Astronomy

Find out more about studying Astronomy at Westminster

Astronomy

  • About
  • Curriculum
  • Enrichment
  • Staff
  • After Westminster
  • About

    Astronomy is arguably the oldest science, an outlet for humankind’s natural curiosity about the cosmos in which it lives. The subject embodies this nature and combines a wide range of disciplines and skills from a number of academic subjects, including Physics, Mathematics, Geography, History, Chemistry, Biology, Product Design, Computer Science and Classics. The School’s Observatory atop the Robert Hooke Centre in Smith Square, contains three high-quality observational instruments, which pupils are encouraged to use and master to complement classroom study. We also possess an inflatable three-metre Planetarium used as a night sky simulator.

    Department Contact Prof. Kevin Walsh
    kevin.walsh@westminster.org.uk
  • Curriculum
    Lower School

    The GCSE course is pursued as an additional subject during an extra-curricular Lower School Activity (LSA) session on a Friday afternoon in the Fifth Form (Year 9) and Lower Shell (Year 10). For the Upper Shell (Year 11), the session moves to Monday.

    The GCSE includes the completion of two practical projects, selected from a list of suggestions that encompasses a large variety of interests including the design and construction of a sundial, the monitoring of sunspots to determine the rotation of the sun and the use of circumpolar photography to measure the length of the sidereal day.

    Inevitably there is overlap with other subjects, especially Physics, where topics appear at both GCSE and A Level, including Gravitation, Cosmology and Orbital Mechanics.

    Syllabus & Code
    Edexcel GCSE 1ASO Astronomy
    Upper School

    There is no A Level in Astronomy; instead pupils can pursue Astronomy through the Extended Project Qualification (EPQ). This allows them the freedom to explore in depth their own areas of personal interest. A recent example includes the development and use of a process to explore the possible correlations between notable alignments in ancient structures (such as stone circles and temples) and significant astronomical events (such as sunrise on the summer solstice or the culmination of the star Sirius).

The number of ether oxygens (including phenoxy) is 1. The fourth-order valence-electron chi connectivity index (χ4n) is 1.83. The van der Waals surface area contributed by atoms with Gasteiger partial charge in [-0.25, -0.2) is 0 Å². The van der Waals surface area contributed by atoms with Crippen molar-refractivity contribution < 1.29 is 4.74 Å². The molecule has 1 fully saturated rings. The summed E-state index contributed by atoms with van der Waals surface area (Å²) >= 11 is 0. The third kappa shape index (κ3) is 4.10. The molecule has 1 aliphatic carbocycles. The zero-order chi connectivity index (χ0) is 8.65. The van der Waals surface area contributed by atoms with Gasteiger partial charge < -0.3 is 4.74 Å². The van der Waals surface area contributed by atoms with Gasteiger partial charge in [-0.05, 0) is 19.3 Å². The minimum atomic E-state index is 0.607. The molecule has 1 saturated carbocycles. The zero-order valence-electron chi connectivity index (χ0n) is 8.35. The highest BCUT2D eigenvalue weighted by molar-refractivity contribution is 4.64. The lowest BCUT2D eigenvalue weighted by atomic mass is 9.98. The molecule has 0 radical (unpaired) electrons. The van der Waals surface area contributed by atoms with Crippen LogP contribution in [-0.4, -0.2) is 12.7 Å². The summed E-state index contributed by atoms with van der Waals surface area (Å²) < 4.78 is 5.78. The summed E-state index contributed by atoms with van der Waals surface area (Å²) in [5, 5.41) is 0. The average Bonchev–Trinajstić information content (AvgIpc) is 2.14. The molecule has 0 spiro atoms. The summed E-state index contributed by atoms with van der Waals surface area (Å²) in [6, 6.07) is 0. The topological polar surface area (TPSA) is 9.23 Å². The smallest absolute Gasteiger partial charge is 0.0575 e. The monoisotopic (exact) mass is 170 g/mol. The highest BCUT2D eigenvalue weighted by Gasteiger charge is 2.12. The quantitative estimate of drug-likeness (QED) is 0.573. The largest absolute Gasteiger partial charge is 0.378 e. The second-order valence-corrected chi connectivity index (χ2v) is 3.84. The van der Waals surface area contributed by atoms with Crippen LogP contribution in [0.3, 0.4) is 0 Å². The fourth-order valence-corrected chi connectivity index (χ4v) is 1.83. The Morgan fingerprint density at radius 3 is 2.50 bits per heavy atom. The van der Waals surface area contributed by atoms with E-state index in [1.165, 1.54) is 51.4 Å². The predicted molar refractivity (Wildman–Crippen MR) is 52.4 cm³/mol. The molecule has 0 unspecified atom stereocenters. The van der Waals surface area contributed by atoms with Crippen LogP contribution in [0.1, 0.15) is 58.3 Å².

For those pupils taking the Physics A Level, there is coursework relating to Astronomy and the curriculum includes some ideas and concepts of an astronomical nature (for instance Newton’s law of Universal Gravitation and the use of the Doppler Effect). Pupils in the Upper School can also choose to take a GCSE in Astronomy alongside their A Levels, as an Option, an intense one-year course.

    One of the Physics A Level course internal coursework elements is the C2 project and one available Option is Practical Astronomy for which pupils usually design, construct and use some astronomical apparatus. Recent examples include a sextant, an armillary sphere, a forward-scatter meteor detector and a reproduction of Eratosthenes’ measurement of the size of the Earth.

    Syllabus & Code
    Edexcel Level 3 EPQ Astronomy
    Sixth Form Entry
    Subject requirements for the course
    No specific requirements are necessary, except an engagement with academic exploration and an enthusiasm and passion for your chosen project.

    Entrance Examination

    There is no entrance examination or equivalent for the Astronomy EPQ, though pupils need to make a good case for their project proposal at the outset, whatever they choose to do.

  • Enrichment

    The School is extremely well-resourced for Astronomy. The centrepiece is the state-of-the-art Robert Hooke Observatory, which contains two optical and one solar telescope and a range of photographic and spectroscopic apparatus. Observing sessions take place each week, conditions permitting, and pupils are encouraged to become proficient in the use of the instruments.

    We also possess a three-metre Astrodome, an inflatable planetarium used as a night sky simulator. In addition to the internal applications, presentations are given to outside visitors and pupils are often involved with this work. The ‘Magic Planet’ is a 70-cm dome used to illustrate celestial objects and phenomena such as planets, moons and the constellations, which is also used both for the study of the subject and for visitor demonstrations.

    There are a number of national essay and poster competitions and Upper School pupils are encouraged to enter the British Astronomy and Astrophysics Olympiad held annually.

  • Staff

    * denotes Head of Department
    † denotes Housemaster

    Prof. Kevin Walsh (KAPW) — Astronomer-in-Residence
  • After Westminster

    Impressive numbers of former pupils leave Westminster to study Physical Sciences or Engineering (as well as Astronomy or Astrophysics). Both of these extensive areas often include Astronomy, from the scrutiny of atomic and sub-atomic dynamics that lead to star formation and evolution to the design and construction of things like telescopes, spectrometers, satellites and space probes. The Astronomical and Aeronautical industries are aligned to numerous research and manufacturing disciplines and the integration of these areas and their influences are far-reaching and manifold.

"Astronomy GCSE allowed us to explore areas of physics far beyond the GCSE curriculum in an exciting and interesting way. For me, it was one of the key factors that made me choose to study Physics at A Level and University."

— Mariam, Former Pupil

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